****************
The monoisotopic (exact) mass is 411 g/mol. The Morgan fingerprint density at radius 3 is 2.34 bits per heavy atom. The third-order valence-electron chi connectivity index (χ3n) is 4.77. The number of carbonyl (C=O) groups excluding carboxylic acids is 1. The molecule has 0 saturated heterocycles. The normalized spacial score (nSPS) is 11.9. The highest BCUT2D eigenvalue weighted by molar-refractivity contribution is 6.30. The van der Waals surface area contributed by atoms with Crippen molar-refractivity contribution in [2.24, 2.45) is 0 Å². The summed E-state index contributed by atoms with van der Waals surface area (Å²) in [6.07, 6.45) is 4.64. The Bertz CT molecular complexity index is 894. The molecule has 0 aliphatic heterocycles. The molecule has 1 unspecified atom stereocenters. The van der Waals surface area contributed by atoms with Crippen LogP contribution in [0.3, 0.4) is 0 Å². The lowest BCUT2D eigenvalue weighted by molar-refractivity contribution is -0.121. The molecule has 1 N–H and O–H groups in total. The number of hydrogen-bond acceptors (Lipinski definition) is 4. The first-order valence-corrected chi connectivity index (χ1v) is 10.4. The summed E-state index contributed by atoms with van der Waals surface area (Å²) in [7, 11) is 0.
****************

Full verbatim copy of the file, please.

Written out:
The monoisotopic (exact) mass is 411 g/mol. The Morgan fingerprint density at radius 3 is 2.34 bits per heavy atom. The third-order valence-electron chi connectivity index (χ3n) is 4.77. The number of carbonyl (C=O) groups excluding carboxylic acids is 1. The molecule has 0 saturated heterocycles. The normalized spacial score (nSPS) is 11.9. The highest BCUT2D eigenvalue weighted by molar-refractivity contribution is 6.30. The van der Waals surface area contributed by atoms with Crippen molar-refractivity contribution in [2.24, 2.45) is 0 Å². The summed E-state index contributed by atoms with van der Waals surface area (Å²) in [6.07, 6.45) is 4.64. The Bertz CT molecular complexity index is 894. The molecule has 0 aliphatic heterocycles. The molecule has 1 unspecified atom stereocenters. The van der Waals surface area contributed by atoms with Crippen LogP contribution in [0.3, 0.4) is 0 Å². The lowest BCUT2D eigenvalue weighted by molar-refractivity contribution is -0.121. The molecule has 1 N–H and O–H groups in total. The number of hydrogen-bond acceptors (Lipinski definition) is 4. The first-order valence-corrected chi connectivity index (χ1v) is 10.4. The summed E-state index contributed by atoms with van der Waals surface area (Å²) in [7, 11) is 0.